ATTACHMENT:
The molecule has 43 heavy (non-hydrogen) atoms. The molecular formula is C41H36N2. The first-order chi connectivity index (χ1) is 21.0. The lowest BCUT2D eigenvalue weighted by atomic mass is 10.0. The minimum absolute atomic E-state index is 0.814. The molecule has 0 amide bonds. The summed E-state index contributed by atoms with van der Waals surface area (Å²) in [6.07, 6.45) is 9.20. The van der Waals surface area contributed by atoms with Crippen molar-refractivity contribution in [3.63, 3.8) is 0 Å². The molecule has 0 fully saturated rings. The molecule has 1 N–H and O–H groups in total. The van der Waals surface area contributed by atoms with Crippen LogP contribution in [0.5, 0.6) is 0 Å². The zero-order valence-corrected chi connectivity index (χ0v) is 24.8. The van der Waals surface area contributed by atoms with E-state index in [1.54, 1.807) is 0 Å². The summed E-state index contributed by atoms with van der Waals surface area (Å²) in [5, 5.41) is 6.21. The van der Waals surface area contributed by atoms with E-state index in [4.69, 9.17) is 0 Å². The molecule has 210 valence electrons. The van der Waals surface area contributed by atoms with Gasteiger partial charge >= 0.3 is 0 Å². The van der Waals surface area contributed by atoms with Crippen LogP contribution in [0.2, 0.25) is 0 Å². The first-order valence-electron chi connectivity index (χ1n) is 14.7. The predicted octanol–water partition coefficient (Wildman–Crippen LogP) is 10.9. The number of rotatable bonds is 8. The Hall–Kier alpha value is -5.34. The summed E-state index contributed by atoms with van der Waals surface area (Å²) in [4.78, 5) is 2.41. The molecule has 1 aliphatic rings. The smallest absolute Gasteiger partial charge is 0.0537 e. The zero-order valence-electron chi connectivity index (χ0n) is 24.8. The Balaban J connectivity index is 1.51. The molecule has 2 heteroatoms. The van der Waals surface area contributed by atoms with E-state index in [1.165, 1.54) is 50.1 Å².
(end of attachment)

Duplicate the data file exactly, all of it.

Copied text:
The molecule has 43 heavy (non-hydrogen) atoms. The molecular formula is C41H36N2. The first-order chi connectivity index (χ1) is 21.0. The lowest BCUT2D eigenvalue weighted by atomic mass is 10.0. The minimum absolute atomic E-state index is 0.814. The molecule has 0 amide bonds. The summed E-state index contributed by atoms with van der Waals surface area (Å²) in [6.07, 6.45) is 9.20. The van der Waals surface area contributed by atoms with Crippen molar-refractivity contribution in [3.63, 3.8) is 0 Å². The molecule has 0 fully saturated rings. The molecule has 1 N–H and O–H groups in total. The van der Waals surface area contributed by atoms with Crippen LogP contribution in [0.5, 0.6) is 0 Å². The zero-order valence-corrected chi connectivity index (χ0v) is 24.8. The van der Waals surface area contributed by atoms with E-state index in [1.54, 1.807) is 0 Å². The summed E-state index contributed by atoms with van der Waals surface area (Å²) in [5, 5.41) is 6.21. The van der Waals surface area contributed by atoms with E-state index in [4.69, 9.17) is 0 Å². The molecule has 210 valence electrons. The van der Waals surface area contributed by atoms with Gasteiger partial charge >= 0.3 is 0 Å². The van der Waals surface area contributed by atoms with Crippen LogP contribution in [0.2, 0.25) is 0 Å². The first-order valence-electron chi connectivity index (χ1n) is 14.7. The predicted octanol–water partition coefficient (Wildman–Crippen LogP) is 10.9. The number of rotatable bonds is 8. The Hall–Kier alpha value is -5.34. The summed E-state index contributed by atoms with van der Waals surface area (Å²) in [4.78, 5) is 2.41. The molecule has 1 aliphatic rings. The smallest absolute Gasteiger partial charge is 0.0537 e. The zero-order valence-electron chi connectivity index (χ0n) is 24.8. The Balaban J connectivity index is 1.51. The molecule has 2 heteroatoms. The van der Waals surface area contributed by atoms with E-state index in [1.165, 1.54) is 50.1 Å².